In quantum control experiments with shaped femtosecond laser pulses, adaptive feedback control is often used to identify pulse shapes that can optimally steer the quantum system toward the desired outcome. However, gaining mechanistic information can pose a challenge due to the varied structural features of the control pulses and/or the often complex nature of the associated simulations of the experiments. In this article, we introduce control pulse slicing (CPS) as an easy-to-implement experimental analysis tool that can be employed directly in the laboratory without the need for modeling, to gain mechanistic insights about control experiments, regardless of whether the pulse is optimal or chosen by other means. As an illustration, we apply CPS to dissociative ionization of CH2BrI with mass spectral detection, where two pulses with similar intensities are investigated, with each capable of distinctively controlling the ratio of Br+/CH2Br+. These two control pulses were, respectively, first identified with closed loop and open loop procedures, and then the multispecies experimental data was analyzed with CPS. By comparing the dynamical evolution of the observed multiple fragment ion yields upon slicing scans of the two distinct pulses, we were able to reveal insights about the control mechanism for manipulating the objective ratio. In addition, we also identified the relationship between the temporal structures of the control pulses and the associated key reaction pathways involved in ionic as well as neutral electronic states, in spite of the signals only directly being from the ionic species. The CPS technique is not limited to controlled fragmentation mass spectrometry, and it may be applied to gain mechanistic insights in any control experiment, reflected in the nature of the recorded signal.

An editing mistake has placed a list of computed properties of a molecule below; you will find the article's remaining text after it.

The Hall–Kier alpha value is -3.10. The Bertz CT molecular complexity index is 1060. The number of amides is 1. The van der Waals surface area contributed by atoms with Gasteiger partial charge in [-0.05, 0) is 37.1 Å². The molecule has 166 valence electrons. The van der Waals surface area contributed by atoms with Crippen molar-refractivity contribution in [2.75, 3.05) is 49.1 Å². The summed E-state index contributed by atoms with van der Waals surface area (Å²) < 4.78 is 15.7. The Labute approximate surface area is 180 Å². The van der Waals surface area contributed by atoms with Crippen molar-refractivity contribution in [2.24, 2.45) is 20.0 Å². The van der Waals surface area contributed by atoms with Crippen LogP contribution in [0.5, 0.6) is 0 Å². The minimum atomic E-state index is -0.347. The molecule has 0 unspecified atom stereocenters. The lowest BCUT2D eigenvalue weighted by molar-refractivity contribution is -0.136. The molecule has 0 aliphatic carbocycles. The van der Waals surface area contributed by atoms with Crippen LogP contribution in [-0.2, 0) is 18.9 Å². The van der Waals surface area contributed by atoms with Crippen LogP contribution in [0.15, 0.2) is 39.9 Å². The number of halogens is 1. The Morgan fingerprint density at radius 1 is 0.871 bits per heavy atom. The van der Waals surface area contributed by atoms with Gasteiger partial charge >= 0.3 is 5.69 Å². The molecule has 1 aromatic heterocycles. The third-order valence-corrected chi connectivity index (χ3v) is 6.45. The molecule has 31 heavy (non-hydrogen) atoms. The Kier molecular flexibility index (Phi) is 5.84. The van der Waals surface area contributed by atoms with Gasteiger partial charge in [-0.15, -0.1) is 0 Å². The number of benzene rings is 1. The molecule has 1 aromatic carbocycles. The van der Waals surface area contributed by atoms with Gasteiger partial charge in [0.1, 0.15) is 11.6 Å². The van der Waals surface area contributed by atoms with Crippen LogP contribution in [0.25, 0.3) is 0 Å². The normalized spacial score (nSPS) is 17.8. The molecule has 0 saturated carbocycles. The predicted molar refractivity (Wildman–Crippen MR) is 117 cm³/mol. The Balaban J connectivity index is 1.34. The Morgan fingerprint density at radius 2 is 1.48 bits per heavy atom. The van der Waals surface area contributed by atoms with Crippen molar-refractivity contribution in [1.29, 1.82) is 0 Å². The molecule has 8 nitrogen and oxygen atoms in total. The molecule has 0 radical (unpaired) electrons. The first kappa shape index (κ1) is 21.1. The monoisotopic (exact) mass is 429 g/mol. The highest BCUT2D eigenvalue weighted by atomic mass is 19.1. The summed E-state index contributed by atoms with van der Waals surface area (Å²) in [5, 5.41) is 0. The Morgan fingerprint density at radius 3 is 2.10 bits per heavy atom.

All Science Journal Classification (ASJC) codes
- Physical and Theoretical Chemistry